While rates of mental illness were higher for domestic violence survivors with fewer protective factors, such as social support, it is   important to note that most women who experience domestic violence report similar levels of social support to those women not experiencing domestic violence (Carlson et al., 2002). Similarly, rates of substance abuse by mothers in homes with domestic violence are typically lower than one might expect. For example, two large-scale analyses found, respectively, that 76-86% of women experiencing domestic violence do not take drugs and the majority of women do not abuse alcohol to the point of drunkenness, with only 4% regularly getting drunk (Hutchison, 2003; Kantor & Straus, 1989).


Based  on  this  research,  automatic  assumptions  that  most  mothers  in  homes with domestic violence are likely to suffer from mental illnesses and/or abuse substances appear misguided. When this data is combined with research that suggests that some mothers with substance abuse and mental health issues are similar to other mothers, we have even more reason to focus assessments on actual parenting behavior instead of  a  mother’s  status as  a domestic violence survivor with mental health or substance abuse issues. (Baker & Carson, 1999; Brown, 2006; Colten, 1982; Litzke, 2005; Montgomery, Tompkins, Forchuk, & French, 2006; Suchman & Luthar, 2000).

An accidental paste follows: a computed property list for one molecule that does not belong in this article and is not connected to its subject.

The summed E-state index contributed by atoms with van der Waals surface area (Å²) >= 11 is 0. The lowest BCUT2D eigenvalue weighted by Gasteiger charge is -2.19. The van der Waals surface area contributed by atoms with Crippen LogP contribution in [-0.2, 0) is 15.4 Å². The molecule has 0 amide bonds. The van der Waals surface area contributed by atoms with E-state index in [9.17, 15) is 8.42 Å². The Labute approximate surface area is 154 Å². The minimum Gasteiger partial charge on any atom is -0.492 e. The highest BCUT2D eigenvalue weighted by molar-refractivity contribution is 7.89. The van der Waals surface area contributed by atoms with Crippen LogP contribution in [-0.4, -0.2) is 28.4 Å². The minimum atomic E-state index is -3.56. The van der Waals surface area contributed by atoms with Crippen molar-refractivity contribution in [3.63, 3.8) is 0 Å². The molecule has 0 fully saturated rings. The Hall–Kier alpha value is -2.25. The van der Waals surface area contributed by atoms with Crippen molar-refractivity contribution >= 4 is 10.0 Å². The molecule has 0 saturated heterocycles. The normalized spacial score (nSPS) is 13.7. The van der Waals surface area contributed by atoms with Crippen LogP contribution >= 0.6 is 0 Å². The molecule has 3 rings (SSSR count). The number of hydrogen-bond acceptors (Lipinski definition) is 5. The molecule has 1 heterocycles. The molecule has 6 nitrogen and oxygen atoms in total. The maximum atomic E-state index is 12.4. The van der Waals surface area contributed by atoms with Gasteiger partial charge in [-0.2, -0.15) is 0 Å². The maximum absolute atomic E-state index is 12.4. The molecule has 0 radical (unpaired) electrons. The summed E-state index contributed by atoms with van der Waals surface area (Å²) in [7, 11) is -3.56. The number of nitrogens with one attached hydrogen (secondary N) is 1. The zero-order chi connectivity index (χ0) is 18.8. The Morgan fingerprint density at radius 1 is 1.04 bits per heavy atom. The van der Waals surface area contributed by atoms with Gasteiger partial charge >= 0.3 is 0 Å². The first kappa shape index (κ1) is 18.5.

What does this mean for your practice?

  • When working with domestic violence survivors who have addiction or mental health issues, do not assume that they are not capable parents. Individually assess their substance abuse patterns, mental health issues and their parenting abilities. 
  • Always seek to understand how the perpetrator’s patterns of behavior may be impacting the adult survivor’s substance abuse and/or mental health issues. Did he coerce her into using drugs? Did his behavior exacerbate an existing mental health or substance abuse issue? Is he interfering with her getting help for her issue(s)?
  • Assess the nature of the exposure to violence, not just the presence of domestic violence in the family. Often times we think in terms of binaries: “Is there domestic violence present in the family or not?” This isn’t the best assessment lens. Domestic violence-informed assessment teaches us to understand each perpetrator’s pattern. This is the best way to understand the perpetrator’s impact on child and family functioning which includes the adult survivor’s mental health and substance abuse issues.
  • Seek to increase the adult protective factors, like social supports, that may help an adult survivor avoid more serious mental health and substance abuse issues.
  • Remind adult survivors that even when they have addiction and/or mental health issues, that they are not responsible for the perpetrator’s choices to become violent. Clearly communicating this message can reduce his ability to manipulate her and increase your rapport with her. Making sure survivors do not feel blamed for their partner’s violence can help them focus on what they do have control over – like getting sober.


 *This article was adapted from a longer Domestic Violence-Informed Research Briefing entitled “Domestic Violence Survivors’ Parenting Strengths” by David Mandel and Claire Wright. To read the entire Research Briefing

© 2017 Published by the Safe and Together Institute, PO Box 745, Canton CT, 06019/safeandtogetherinstitute.com